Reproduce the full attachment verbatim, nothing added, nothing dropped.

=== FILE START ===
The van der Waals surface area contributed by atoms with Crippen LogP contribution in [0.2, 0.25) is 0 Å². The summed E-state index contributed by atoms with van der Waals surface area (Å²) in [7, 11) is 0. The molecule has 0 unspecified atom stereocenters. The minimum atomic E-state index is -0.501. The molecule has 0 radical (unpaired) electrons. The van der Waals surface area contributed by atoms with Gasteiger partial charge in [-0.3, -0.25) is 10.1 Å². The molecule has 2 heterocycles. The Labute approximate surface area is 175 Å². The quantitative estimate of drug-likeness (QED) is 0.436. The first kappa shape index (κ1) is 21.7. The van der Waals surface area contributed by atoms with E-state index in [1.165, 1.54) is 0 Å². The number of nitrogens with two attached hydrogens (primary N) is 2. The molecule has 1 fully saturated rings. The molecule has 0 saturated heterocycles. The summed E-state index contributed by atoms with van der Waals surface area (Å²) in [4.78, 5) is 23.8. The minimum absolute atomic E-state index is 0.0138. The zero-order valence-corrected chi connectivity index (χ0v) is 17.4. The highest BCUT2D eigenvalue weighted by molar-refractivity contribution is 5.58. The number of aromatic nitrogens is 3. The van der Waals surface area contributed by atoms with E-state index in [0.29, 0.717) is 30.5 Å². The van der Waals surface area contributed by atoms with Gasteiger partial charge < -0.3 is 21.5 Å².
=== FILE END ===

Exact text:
The van der Waals surface area contributed by atoms with Crippen LogP contribution in [0.2, 0.25) is 0 Å². The summed E-state index contributed by atoms with van der Waals surface area (Å²) in [7, 11) is 0. The molecule has 0 unspecified atom stereocenters. The minimum atomic E-state index is -0.501. The molecule has 0 radical (unpaired) electrons. The van der Waals surface area contributed by atoms with Gasteiger partial charge in [-0.3, -0.25) is 10.1 Å². The molecule has 2 heterocycles. The Labute approximate surface area is 175 Å². The quantitative estimate of drug-likeness (QED) is 0.436. The first kappa shape index (κ1) is 21.7. The van der Waals surface area contributed by atoms with E-state index in [1.165, 1.54) is 0 Å². The number of nitrogens with two attached hydrogens (primary N) is 2. The molecule has 1 fully saturated rings. The molecule has 0 saturated heterocycles. The summed E-state index contributed by atoms with van der Waals surface area (Å²) in [4.78, 5) is 23.8. The minimum absolute atomic E-state index is 0.0138. The zero-order valence-corrected chi connectivity index (χ0v) is 17.4. The highest BCUT2D eigenvalue weighted by molar-refractivity contribution is 5.58. The number of aromatic nitrogens is 3. The van der Waals surface area contributed by atoms with E-state index in [0.29, 0.717) is 30.5 Å². The van der Waals surface area contributed by atoms with Gasteiger partial charge < -0.3 is 21.5 Å².